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On Steve Lacy’s birthday day (July 23), it seems fitting to write a tribute to someone playing today who has set a new standard for this, one of the loveliest and mysterious of the family of saxophones. As with many musical details, most listeners have no idea how technically challenging this particular sax is, or how musicians spend countless hours on just the mouthpiece problem--how one can find the right one to avoid the harsh grittiness that can infest a player's sound. The problem goes back and forth from plastic mouthpieces that can warm the instrument to metal ones that give it power and presence.

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Michael LeVan Trio, A Different Shade of Blue (Shade of Blue Records, 2015)
Written by Glenn A. Mitchell, LA Jazz Scene   
ImagePianist Michael Le Van has produced a new CD, A Different Shade of Blue, which is an expression of his life experiences and challenges. Le Van is both classically and jazz oriented. His unique pieces show connections to both. His choosing of musical partners is excellent: David Enos (bass) and John Ferraro (drums). They provide impressive balance of sound, fulfilling all of Le Van’s music skillfully.

 

LeVan includes ten originals on the recording. There are two numbers reflecting well-designed blues: “Fantasia in G Minor” and “Remember That.” Le Van uses some well-thought out chordal arrangements that drive these tunes in good fashion. Both Enos and Ferraro display their virtuosity in making all their solos quite meaningful.

After listening to the CD, I find that Mike Le Van’s work is a lot like telling a story with each number his trio plays. There are two nice ballads: “A Different Shade of Blue,” and “A Beautiful Moment.” “A Time to Remember” starts slowly, but picks up into a moderate Latin tempo. “Blue Nocturne” is probably my favorite. It is done in 6/8 time and has an unforgettable melody as well.

James Linahon at LMP Studios, who recorded, mixed and mastered this CD, gave a very high compliment to the LeVan’s music as being truly unique and one of the best he had heard in his many years doing CD engineering. For some relaxed and accessible listening, this CD will be a good investment of time. See Michael Le Van’s website for information re purchasing the CD:

http://www.michaellevan.com

Reprinted with permission from L.A. Jazz Scene, April 2015 issue

 
"Slant Signature": Benny Sharoni Featuring Jim Rotondi
Written by Glenn A. Mitchell, LA Jazz Scene   

ImageWith his second CD, Slant Signature (2015, Papaya Records), saxophonist Benny Sharoni has moved the bar up a notch from his previously released Eternal Elixir (2010, Papaya), which garnered rave reviews.  Sharoni’s longtime quartet appears on the new release, with pianist Joe Barbato, bassist Todd Baker, and drummer Steve Langone, plus special guests, trumpeter Jim Rotondi and guitarist Mike Mele.  Mele also played on Sharoni’s Eternal Elixir.  Although this was Rotondi’s first time performing with the Sharoni ensemble, he sounded as if he'd been with the band for a long time.  Sharoni mentions that the bottom line is that the music moves and inspires people.  He says, “This record is 99% heart.  The band is full of heart and joy and intensity and everybody’s mission was to make the most beautiful music they could.”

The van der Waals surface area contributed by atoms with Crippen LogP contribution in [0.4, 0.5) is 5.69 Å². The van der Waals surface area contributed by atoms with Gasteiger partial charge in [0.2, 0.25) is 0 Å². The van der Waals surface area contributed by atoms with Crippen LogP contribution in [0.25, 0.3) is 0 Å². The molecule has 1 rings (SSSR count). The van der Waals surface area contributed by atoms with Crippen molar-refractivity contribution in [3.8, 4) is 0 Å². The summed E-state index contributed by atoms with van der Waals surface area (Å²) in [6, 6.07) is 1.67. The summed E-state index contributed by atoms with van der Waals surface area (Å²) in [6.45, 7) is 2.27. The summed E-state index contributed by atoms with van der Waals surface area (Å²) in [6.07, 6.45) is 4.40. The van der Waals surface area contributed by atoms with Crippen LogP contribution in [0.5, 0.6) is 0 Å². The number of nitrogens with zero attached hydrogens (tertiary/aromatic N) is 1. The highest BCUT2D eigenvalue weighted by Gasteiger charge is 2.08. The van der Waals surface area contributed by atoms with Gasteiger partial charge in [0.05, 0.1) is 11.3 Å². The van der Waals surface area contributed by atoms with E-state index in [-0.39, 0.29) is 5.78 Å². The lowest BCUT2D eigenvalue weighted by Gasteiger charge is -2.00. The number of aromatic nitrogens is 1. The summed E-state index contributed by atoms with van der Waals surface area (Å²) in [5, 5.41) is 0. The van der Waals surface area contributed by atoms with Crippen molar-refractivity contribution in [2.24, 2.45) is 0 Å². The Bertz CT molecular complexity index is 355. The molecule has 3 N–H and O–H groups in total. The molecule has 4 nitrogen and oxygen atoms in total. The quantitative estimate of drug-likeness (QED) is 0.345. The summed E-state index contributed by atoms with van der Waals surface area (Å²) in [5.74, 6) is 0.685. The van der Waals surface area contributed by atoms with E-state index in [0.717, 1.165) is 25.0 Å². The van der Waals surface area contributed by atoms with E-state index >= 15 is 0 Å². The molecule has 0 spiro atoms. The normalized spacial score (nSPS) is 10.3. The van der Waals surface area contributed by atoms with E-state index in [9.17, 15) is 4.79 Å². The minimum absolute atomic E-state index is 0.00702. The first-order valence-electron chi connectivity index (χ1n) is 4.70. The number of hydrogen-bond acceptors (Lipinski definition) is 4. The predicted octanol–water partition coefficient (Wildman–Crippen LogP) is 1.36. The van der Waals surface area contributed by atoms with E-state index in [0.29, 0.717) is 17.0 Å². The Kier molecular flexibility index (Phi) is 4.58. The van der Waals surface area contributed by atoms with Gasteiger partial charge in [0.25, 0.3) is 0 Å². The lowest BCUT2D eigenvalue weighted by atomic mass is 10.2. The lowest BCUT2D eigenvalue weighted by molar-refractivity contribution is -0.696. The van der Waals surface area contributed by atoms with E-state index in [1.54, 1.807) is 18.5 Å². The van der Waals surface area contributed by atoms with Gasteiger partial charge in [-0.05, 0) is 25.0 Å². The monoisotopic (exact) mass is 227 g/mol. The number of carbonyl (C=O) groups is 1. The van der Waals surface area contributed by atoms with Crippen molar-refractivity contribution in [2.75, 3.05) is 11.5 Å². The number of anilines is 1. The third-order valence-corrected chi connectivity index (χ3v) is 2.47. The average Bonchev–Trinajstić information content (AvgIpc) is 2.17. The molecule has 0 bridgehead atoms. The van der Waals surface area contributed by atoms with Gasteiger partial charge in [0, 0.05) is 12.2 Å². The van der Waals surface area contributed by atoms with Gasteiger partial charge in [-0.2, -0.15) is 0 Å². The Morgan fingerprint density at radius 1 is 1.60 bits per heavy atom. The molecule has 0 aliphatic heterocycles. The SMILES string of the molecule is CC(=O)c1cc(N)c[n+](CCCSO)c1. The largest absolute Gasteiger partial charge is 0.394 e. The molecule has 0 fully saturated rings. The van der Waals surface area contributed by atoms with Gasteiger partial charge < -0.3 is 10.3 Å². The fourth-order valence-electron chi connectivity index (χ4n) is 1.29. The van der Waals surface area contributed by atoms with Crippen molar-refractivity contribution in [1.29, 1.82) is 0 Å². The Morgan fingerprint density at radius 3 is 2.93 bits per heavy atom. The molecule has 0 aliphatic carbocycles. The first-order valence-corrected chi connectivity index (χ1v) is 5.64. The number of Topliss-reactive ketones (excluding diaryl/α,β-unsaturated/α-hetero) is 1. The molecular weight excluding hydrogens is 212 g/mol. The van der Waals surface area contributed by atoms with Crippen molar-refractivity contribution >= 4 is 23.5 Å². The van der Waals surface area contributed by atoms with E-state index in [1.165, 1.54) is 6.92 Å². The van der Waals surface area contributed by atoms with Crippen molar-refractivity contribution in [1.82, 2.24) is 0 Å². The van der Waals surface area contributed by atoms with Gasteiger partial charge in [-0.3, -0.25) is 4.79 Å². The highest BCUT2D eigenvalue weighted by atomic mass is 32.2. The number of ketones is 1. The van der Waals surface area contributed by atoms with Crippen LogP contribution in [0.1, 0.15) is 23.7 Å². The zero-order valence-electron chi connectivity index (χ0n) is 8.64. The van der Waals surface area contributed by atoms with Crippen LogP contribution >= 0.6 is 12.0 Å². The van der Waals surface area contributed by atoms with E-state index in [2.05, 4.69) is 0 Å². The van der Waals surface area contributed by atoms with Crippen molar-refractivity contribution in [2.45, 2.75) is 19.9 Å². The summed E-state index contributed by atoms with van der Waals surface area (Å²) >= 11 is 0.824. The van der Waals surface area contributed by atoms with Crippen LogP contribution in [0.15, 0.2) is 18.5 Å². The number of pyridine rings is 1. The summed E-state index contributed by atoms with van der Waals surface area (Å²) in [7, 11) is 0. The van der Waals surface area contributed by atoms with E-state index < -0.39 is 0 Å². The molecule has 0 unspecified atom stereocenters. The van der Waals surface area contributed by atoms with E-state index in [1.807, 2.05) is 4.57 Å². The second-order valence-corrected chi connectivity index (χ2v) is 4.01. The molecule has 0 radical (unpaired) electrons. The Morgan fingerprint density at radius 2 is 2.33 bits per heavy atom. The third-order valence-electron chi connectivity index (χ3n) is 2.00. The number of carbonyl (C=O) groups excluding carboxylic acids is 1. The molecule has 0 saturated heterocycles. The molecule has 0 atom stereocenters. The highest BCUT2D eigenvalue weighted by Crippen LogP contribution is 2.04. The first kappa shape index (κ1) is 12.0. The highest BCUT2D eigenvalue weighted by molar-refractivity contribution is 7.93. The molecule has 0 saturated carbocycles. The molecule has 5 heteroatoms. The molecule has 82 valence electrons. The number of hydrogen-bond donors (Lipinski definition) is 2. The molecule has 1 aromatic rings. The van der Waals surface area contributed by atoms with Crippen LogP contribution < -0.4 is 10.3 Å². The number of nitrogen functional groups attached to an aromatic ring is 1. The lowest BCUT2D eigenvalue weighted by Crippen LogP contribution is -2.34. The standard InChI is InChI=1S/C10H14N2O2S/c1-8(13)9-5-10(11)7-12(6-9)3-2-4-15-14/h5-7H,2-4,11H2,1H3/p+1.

Sharoni’s home for many years has been Boston, MA, where he has spent time not only performing but also composing. Five of his original tunes are on his new CD, along with three famous classy jazz tunes -- Freddie Hubbard’s “Down Under,” Lee Morgan’s “Ceora,” and Ray Bryant’s “Tonk.”  They are all done with lots of favorable flavor. The musicians support each other to the max and everyone plays an important part in every tune. The front line, Sharoni, Rotondi, and Mele, are perfect and backed 1000% by the rhythm team of Barbato, Baker, and Langone.  


One of several jazz influences for Sharoni has always been Sonny Rollins.  His powerful tone is reminiscent of Rollins on his original "Minor City Blues." You can hear just how tight this band is by listening to Sharoni’s compositions “Subterranean Samba” and “The Bodega."  Another Sharoni original, “Bitter Drops,” has relaxed blues lines and gives way to outstanding solos from Sharoni, Mele, and Barbato.  On the title track, Sharoni's “Slant Signature,” the group performs immaculately.  It is an up-tempo and hard-driving piece.  


Slant Signature will be released on March 17, 2015. This CD will be wonderful to play and play many more times.  See Benny Sharoni’s website: http://www.bennysharoni.com

                                                                       

Reprinted with permission from L.A. Jazz Scene, March 2015